Jessica and Aaron have lived in the Lakewood neighborhood for seven years, and traditional yoga has always been a part of their journey in the Bull City. Jessica got certified to teach right before they moved here, and she originally taught at a studio near Southpoint. She left that studio a few years ago and committed to teaching donation-based classes at places like The Durham Hotel and apartment communities. She wanted to keep her classes a affordable and accessible – the Ciderworks class is just $12. But when she was asked to teach this unconventional class more than a year ago, she did have a few conflicting thoughts. 

“I like this class because it’s super laidback, but also rigorous,” Jessica says. Photo by Beth Mann

“The point of yoga is to find clarity and to open your mind and be clear and mindful, and then drinking alcohol is the opposite of that,” Jessica says. “It’s foggy, and it’s meant to soften the blow of the reality, whereas in yoga you’re trying to embrace it. But after teaching this class, the community aspect completely trumped all those negative assumptions.” 

The social component is a huge positive to Jessica, as attendees are encouraged to stick around after class – which purposefully ends right as the cidery opens – and socialize with one another. 

“The opportunity to sit after class and get to know the people that you took class with, just chat and have a conversation, is really unique,” Jessica says. “It’s not something we get to do normally, whether it’s with alcohol or not. at’s what makes this class better than a typical yoga studio class, where everybody just weaves out quickly and gets on with their day.” 

And the regular students agree. Talie Madans and her wife, Clare Evans, are there almost every Sunday. They return “for Jess,” Talie says, “ … and Aaron!” she adds. He calls himself Jessica’s “assistant,” and Jessica jokes that he’s the social one of the two. 

“It’s a vibe that you sometimes don’t get in yoga,” Clare says. “Everybody works at different levels, and you feel so cozy sitting next to one another. I love it. It’s a great way to start off Sunday, and you get a cider!” 

As Jessica says, yoga has been around thousands of years, as have beer and cider, too. It’s really a perfect pairing, and we don’t see this trend fizzing out any time soon. – Hannah Lee 

Mix It Up

Juliette Eck, Meredith Frey, Sophia Simpson, Roberta Drewry, Dena Hanna, Amy Berchuck, Sue Concannon, Ann Taylor and Jennifer Thompson at the Al Buehler trailhead. Photo by Beth Mann

It’s 7:30 a.m. on a chilly Sunday morning, and a group of nine women have gathered in the middle of a parking lot at the Washington Duke Inn & Golf Club, near the start of the Al Buehler Trail. Their ages range from 47 to 67, and their energy is infectious.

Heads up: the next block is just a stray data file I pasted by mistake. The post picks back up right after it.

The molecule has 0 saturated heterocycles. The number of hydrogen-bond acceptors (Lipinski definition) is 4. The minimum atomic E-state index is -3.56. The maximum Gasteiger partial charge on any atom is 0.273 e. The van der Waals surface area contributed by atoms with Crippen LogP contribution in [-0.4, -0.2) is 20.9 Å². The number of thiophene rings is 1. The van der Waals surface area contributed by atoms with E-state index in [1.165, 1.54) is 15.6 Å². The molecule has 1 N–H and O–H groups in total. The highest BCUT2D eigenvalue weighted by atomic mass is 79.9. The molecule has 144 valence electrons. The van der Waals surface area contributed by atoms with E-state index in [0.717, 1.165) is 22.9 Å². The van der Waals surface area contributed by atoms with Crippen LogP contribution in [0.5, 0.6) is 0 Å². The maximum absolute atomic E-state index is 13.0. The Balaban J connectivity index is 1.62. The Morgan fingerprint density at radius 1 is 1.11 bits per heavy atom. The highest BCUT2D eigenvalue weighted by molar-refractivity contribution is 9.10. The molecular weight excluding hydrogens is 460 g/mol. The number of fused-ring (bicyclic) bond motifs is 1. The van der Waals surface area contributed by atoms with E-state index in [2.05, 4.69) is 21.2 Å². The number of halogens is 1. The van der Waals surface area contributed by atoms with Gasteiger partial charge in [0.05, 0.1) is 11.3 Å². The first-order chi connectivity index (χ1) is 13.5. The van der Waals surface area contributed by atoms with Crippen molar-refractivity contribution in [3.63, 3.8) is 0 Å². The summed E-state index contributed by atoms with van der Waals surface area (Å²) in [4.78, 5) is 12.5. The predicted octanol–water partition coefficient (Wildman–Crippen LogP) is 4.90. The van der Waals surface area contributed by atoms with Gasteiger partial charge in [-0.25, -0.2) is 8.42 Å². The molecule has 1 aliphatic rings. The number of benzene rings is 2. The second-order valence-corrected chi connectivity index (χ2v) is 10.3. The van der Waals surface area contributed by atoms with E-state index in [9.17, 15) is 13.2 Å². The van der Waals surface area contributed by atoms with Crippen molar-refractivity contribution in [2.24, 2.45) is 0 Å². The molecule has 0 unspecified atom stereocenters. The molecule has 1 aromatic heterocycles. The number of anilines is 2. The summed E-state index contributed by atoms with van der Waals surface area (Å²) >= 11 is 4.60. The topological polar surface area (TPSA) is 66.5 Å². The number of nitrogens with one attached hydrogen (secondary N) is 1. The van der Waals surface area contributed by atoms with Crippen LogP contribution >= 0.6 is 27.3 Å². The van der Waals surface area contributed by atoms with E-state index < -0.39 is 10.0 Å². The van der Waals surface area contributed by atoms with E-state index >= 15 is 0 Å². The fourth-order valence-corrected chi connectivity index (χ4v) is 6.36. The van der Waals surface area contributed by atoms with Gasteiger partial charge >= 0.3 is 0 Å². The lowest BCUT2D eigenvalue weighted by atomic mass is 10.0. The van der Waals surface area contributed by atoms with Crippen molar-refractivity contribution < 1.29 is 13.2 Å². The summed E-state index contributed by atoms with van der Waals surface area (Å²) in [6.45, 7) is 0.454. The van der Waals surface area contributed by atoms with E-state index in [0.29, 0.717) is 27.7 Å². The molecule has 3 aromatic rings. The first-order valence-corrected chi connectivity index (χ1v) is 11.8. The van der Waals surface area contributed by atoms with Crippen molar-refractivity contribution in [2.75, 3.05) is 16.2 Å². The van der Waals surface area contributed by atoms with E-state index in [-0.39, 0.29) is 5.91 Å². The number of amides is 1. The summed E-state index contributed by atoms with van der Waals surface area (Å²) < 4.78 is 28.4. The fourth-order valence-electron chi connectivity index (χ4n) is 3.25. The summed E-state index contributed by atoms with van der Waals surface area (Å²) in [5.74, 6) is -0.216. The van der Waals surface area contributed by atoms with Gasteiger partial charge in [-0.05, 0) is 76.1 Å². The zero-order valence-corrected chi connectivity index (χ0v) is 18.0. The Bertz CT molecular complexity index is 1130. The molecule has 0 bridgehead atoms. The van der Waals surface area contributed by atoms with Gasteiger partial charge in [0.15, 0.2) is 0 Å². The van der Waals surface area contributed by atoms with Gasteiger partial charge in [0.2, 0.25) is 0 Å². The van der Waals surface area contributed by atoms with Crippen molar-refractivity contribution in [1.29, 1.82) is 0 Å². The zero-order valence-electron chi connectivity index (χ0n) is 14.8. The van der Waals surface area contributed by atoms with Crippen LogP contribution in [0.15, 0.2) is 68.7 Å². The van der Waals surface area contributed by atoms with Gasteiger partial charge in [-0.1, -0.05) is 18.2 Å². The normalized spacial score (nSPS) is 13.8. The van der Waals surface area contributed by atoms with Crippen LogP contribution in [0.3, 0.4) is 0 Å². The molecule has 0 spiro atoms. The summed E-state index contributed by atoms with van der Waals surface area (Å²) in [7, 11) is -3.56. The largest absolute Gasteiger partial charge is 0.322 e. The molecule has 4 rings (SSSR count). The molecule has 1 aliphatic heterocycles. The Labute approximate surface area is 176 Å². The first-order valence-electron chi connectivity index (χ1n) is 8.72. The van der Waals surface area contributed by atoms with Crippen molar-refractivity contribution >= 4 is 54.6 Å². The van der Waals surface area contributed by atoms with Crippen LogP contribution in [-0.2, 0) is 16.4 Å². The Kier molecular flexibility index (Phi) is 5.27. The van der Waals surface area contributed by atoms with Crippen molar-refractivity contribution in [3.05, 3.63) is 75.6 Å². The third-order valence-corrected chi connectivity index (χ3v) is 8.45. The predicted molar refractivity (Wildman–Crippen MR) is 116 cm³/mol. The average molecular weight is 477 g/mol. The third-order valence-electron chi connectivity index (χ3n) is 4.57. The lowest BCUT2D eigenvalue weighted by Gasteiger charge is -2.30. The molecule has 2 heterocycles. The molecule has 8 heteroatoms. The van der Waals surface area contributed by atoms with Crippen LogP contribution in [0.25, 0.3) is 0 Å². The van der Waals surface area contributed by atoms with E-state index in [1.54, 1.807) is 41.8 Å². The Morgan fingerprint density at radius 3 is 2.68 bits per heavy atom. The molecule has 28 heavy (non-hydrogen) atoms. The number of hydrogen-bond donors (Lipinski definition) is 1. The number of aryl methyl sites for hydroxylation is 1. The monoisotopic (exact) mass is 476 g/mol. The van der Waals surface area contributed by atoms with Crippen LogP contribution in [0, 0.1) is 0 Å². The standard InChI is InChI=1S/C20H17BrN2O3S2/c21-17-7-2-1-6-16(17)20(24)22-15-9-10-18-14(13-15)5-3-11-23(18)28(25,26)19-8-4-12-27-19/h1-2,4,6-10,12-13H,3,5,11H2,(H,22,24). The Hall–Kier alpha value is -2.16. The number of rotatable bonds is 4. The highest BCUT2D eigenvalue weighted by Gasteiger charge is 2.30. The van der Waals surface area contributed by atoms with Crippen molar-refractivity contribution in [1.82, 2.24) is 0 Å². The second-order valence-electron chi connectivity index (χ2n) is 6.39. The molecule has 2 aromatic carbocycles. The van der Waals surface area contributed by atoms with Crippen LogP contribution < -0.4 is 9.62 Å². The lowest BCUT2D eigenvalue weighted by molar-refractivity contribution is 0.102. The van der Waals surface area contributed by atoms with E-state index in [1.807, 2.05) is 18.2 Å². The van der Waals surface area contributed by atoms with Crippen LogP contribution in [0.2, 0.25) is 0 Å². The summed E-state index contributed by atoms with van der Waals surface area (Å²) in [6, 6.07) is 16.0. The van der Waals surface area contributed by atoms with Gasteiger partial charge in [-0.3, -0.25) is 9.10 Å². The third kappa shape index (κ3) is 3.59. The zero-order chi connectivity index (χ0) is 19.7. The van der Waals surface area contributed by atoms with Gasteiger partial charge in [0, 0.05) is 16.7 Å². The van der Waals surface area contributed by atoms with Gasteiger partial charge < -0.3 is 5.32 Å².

“It’s the morning, we haven’t had our coffee yet,” jokes Roberta Drewry, who used to run track at UC Berkeley, after the women try to answer one of my questions at the same time. 

Running together for the past 14 years (for some, a few years less), as you might imagine, has made these women from varying backgrounds and careers very close. 

“We have a team name,” says Jennifer Thompson, who teaches high school English at the Hill Learning Center. “It’s Trail Mix. It’s because we’re a mix of people, and we run on the trail.” 

“But you told me when I first came, it’s because some of us are sweet and some of us are salty, and that’s why we’re trail mix,” says Ann Taylor, the official walker of the group. 

“I’m spicy,” says Meredith Frey, who recently moved to Indianapolis but comes back every now and then to squeeze in a run with the women. 

“This is our home base. You can always find somebody every morning,” one of the women chimes in. 

“Or after school,”says another. That’s how many in the group met – through their kids who were in class together at Durham Academy

The run also serves as an easy way for the women of Trail Mix to catch up with one another. Photo by Beth Mann

The group is something special – most run, some jog or walk, sometimes it’s for 30 minutes, and sometimes they go 90 minutes – but they’ve developed a bond and sense of trust and comfort with one another, becoming good friends through a mutual desire to stay active. Whether it’s 15 or two women, there is always someone from Trail Mix on the Al Buehler Trail every day, morning or afternoon. 

“You don’t run hundreds of miles with people without getting to understand one another,” says Jeanne Murray, who came late that morning. (Everyone still waited for her before starting out, of course.) 

Juliette Eck, the unofficial organizer, ensures everyone knows where to run and when – usually that’s 7 a.m. in the summer and 8 a.m. during the school year. And when the ladies get there, Roberta is often the one coaching her friends, whether that’s doing sprints or drills, or even checking on their technique. 

Their relationships have grown outside of running, too. Jeanne
is a board member of Families Moving Forward, and others
are board members of Book Harvest and Latino Educational Achievement Partnership (LEAP). They all try to go to one another’s events, raise money and support their causes. 

“I think that the biggest characteristic of the group is we’re always cheering each other on,” Jeanne says.

It’s why Trail Mix continues to grow both in numbers – there’s now almost 30 members – and in spirit. – Hannah Lee 

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Hannah Lee

Hannah Lee is the assistant editor at Durham Magazine. Born and raised in Winston-Salem, she attended UNC-Chapel Hill and double majored in broadcast journalism and German.